For these faithful, Imam Hussein was not a figure of the distant past. They chanted of his martyrdom and beheading on the plains of Karbala as though he had been killed just days before. Many of the pilgrims were Iranians, ecstatic about finally being able to visit the Shiite holy sites; access had long been tightly controlled in a regime suspicious of Persians, traditional rivals of Arab Iraq. Many Iranians donned gauze masks--a modicum of protection against the atmospheric soup of dust, grime and blood.

My big preoccupation that morning, March 2, 2004, was to avoid getting trampled. Hundreds of thousands of people shuffled past the city’s two main shrines; separating the two monuments was a pleasant but now teeming palm-filled park--almost like a Mexican zocalo--on a site reduced to rubble a decade earlier as Saddam’s forces crushed a Shiite rebellion. Once among the mass of pilgrims, I and others were carried about as though part of a larger organism, and most everybody was sprayed repeatedly with blood from the penitents. I don’t like crowds as a rule and felt terribly vulnerable knowing how little it would take for a human stampede to kick off. I was relieved once we were out of the maelstrom and vowed never to get sucked into an Iraqi crowd again.

We paused at a chai stand at a quieter spot down the road, one of a number of sites where volunteers were providing hourglass-shaped goblets of sweetened tea from steaming caldrons. I savored two, then three glasses of the narcotically sugary drink and smoked as many cigarettes, taking in the retreating humanity that was then decamping from the shrine site, many still engaging in ritual self-mutilation as they ambled by.

My Iraqi interpreter, Raheem Salman, wanted to leave; Westerners always drew stares, even in the Shiite heartland, which welcomed the ouster of Hussein. I understood the value of not lingering. This was to be my last chai. And that’s when we heard it: a not-so-distant thud, like a mortar round. “Not good,” said Raheem, who had helped navigate me out of difficulties in Najaf and other places.

A few seconds later, another blast erupted about 40 yards down the street to our right, more or less where we would have been walking had we not procrastinated over the chai. Debris, falling bodies and panicked worshipers were soon coming our way in a kind of rippling, uneven wave. The next explosion was closer, perhaps 20 yards to our left. A fireball shot into the air. The ground shook.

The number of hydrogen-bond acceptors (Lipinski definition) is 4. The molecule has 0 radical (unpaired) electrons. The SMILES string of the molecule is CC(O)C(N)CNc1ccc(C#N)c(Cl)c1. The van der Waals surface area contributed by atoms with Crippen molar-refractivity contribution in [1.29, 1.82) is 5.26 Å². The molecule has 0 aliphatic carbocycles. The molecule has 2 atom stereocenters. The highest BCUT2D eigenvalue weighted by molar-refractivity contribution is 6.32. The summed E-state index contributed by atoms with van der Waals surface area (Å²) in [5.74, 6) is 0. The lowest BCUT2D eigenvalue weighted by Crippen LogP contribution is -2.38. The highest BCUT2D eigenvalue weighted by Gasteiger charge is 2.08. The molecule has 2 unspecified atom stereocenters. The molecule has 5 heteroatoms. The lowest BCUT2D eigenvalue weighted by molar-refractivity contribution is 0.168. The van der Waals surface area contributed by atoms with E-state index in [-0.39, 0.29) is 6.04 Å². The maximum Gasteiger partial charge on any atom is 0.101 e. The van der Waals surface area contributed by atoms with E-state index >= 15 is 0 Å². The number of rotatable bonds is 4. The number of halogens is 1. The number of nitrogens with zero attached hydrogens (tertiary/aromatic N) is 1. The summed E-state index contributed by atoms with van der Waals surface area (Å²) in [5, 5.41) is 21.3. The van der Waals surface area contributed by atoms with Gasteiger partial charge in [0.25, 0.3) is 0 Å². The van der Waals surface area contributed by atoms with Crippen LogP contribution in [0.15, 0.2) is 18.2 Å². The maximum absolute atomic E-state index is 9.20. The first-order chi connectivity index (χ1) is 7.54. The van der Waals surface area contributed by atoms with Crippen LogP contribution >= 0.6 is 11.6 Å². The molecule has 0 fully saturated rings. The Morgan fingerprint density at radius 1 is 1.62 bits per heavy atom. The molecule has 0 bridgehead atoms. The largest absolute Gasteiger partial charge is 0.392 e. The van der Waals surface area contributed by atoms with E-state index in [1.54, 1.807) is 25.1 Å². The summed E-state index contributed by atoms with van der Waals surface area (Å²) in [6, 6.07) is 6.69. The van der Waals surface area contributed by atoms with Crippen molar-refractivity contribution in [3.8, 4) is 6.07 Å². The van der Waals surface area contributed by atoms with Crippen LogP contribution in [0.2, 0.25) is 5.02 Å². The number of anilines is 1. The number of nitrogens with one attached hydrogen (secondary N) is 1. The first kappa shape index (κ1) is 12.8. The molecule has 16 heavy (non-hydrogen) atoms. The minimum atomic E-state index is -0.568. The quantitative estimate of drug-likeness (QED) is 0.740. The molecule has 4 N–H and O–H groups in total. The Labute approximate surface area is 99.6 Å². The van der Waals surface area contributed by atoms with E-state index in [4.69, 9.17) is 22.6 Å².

Through pure chance, we found ourselves in a relatively secure spot--right between two killing zones. In that terrifying instant, my mind somehow recalled the televised scenes of people fleeing the World Trade Center attacks in 2001. The survival instinct kicked in.

We shoved our way through the cascading victims and the miasma of debris and dust closing in from both sides. I glimpsed figures falling, others unconscious and some shrieking in fright: men, women, children. We cut down a side street filled with garbage up to our ankles and ran as fast as we could, adrenalin driving us on. The detonations persisted: We assumed the city was under mortar attack. I counted eight blasts before we ducked behind a brick wall at a construction site. I used my sat phone to call my wife, my office in Los Angeles and my bureau in Baghdad, as we hunkered down and then prayed we would get out alive.

Once it seemed relatively safe to wander about, we found several bomb sites littered with ball bearings--flesh-piercing metal pellets packed into suicide vests and belts. Strips of human tissue and globs of coagulated blood clung to buildings, walls and overhead cables like gruesome confetti. Bloodied shoes were scattered about. I recall a pair of blood-drenched girl’s sneakers; she must have been about my daughter’s age. I offered my satellite phone to anguished Iranian pilgrims who were desperate to call home. One man was collecting pieces of seared flesh and placing them in a plastic bag. They deserved a decent Muslim burial, he explained, as he went about his task.

A week later, I returned to the site of the tea stand to retrace my steps. I wanted to measure how close the bombings were--and, to some extent, exorcise the still-palpable fright. Nine suicide bombers had struck in Karbala, the deputy police chief told me, killing 130, while as many as 70 other pilgrims perished in synchronized strikes the same hour at the resplendent Shiite shrine of Khadimiyah in Baghdad.

On the main drag in Karbala, an entrepreneur was hawking CDs with video clips of the fireball we had seen close up, spliced with scenes of slaughter. The CD, which cost about 40 cents, was a big seller.


More than a year later, the hunted eyes still follow me.